Porcini
Porcini mushrooms are also highly prized and foraged for in the wild. They are often used in Italian and French cooking but aren’t as easy to find fresh in the United States (though they can easily be purchased dried and then reconstituted in water). They are aromatic and woodsy in flavor, with a smooth texture.

Chanterelle
Looking like mini gramophone trumpets, these mushrooms are difficult to cultivate, and therefore mostly must be foraged in the wild. They grow primarily in the Pacific Northwest from September and on into the colder months. The aroma of raw chanterelles is fruity, like apricot or peach, and when cooked they are velvety and chewy, with a mild peppery, earthy flavor.

Oyster
These mushrooms look like the kind that grow stacked up on the trees in enchanted storybook forests, like a tiny fairy could buoyantly bound down from one to the other. Though they can indeed be found on trees in the wild, they are more commonly cultivated for the grocery store or restaurant menus. Whitish-beige and fanlike, these mushrooms have a delicate, bittersweet odor, almost like anise. When cooked, they are mildly nutty and seafood-like in flavor.

Mushroom Facts

  • The actual body of the mushroom — the mycelium — can spread extensively underground. The largest living organism in the world is a fungus called Armillaria ostoyae, or, as it’s nicknamed, the “humongous fungus.” It grows in Malheur National Forest in Oregon and is pathogenic to the trees and roots it attaches itself to, secreting enzymes that eventually kill them. From this fungus sprouts honey mushrooms — a nice name, but steer clear. They are highly toxic.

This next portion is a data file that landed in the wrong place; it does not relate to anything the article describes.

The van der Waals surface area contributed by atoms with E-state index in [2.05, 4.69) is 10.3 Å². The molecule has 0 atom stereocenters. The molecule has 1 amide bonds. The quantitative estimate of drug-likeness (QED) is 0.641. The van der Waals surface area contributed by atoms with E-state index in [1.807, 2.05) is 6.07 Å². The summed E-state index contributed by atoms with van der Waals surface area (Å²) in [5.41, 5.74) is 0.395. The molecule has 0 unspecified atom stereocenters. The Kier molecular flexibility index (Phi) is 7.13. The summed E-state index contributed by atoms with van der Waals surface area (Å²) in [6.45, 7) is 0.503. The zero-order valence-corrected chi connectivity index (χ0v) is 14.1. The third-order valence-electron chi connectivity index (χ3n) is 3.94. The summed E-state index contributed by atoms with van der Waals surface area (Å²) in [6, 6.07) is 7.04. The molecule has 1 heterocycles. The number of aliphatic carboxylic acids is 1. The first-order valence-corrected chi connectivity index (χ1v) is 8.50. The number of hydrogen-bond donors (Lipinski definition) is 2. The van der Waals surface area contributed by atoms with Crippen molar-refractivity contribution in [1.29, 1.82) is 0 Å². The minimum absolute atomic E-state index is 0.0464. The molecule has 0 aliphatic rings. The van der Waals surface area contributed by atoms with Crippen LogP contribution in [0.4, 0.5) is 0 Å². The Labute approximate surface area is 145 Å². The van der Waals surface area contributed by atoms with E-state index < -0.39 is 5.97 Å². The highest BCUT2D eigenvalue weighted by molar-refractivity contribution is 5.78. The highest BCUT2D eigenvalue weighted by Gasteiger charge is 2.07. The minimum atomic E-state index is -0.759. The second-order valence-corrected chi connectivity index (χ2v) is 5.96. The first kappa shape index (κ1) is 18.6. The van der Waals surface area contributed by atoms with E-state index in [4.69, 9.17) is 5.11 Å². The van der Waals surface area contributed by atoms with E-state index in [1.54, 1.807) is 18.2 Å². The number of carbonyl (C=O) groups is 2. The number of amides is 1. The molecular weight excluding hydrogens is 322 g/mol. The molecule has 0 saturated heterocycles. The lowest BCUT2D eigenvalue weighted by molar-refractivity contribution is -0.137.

• The ubiquitous red mushroom with white dots, closely associated with Super Mario Bros. and other pop culture references, is based off a real-life mushroom called the fly agaric, or fly amanita mushroom. Though technically classified as poisonous, once it is parboiled, it weakens the mushroom’s toxicity, and it is then consumed in some parts of the world for its psychotropic properties.
  • The mushrooms that have psychotropic properties — also called “shrooms” or “magic mushrooms” — mostly come from a group of mushrooms that belong to the genus psilocybe. This type of mushroom contains two psychotropic tryptamines — psilocybin and psilocin, which can act on the central nervous system and cause a distorting of reality when consumed, similar to LSD. This distortion of reality is called “tripping,” and rather than causing hallucinations, magic mushrooms instead tend to distort the perception of actual objects, increase emotions, heighten awareness, and/or cause time to feel like it has sped up or slowed down.
  • Common yard mushrooms can pop up so quickly because the only thing they need besides organic matter is water to fill their cells. They can rapidly pull in water from their mycelium, swelling the cap up quickly like a balloon. This is why you often see them sprouting up after a rain — they are mostly full of water. Similarly, the cap deflates when it dries out.
  • Unless you are an absolute expert (and sometimes even they can get it wrong), do not attempt to forage for mushrooms on your own. Though there are some guidelines out there that can help you more quickly identify mushrooms that are poisonous, weather and environmental conditions can quickly change the shape and appearance of a mushroom, making it challenging to identify safely. And though many common lawn mushrooms are harmless, there are still a few types that can be deadly, so do not let children or pets eat anything that pops up in the yard, either.
September 2019 Cover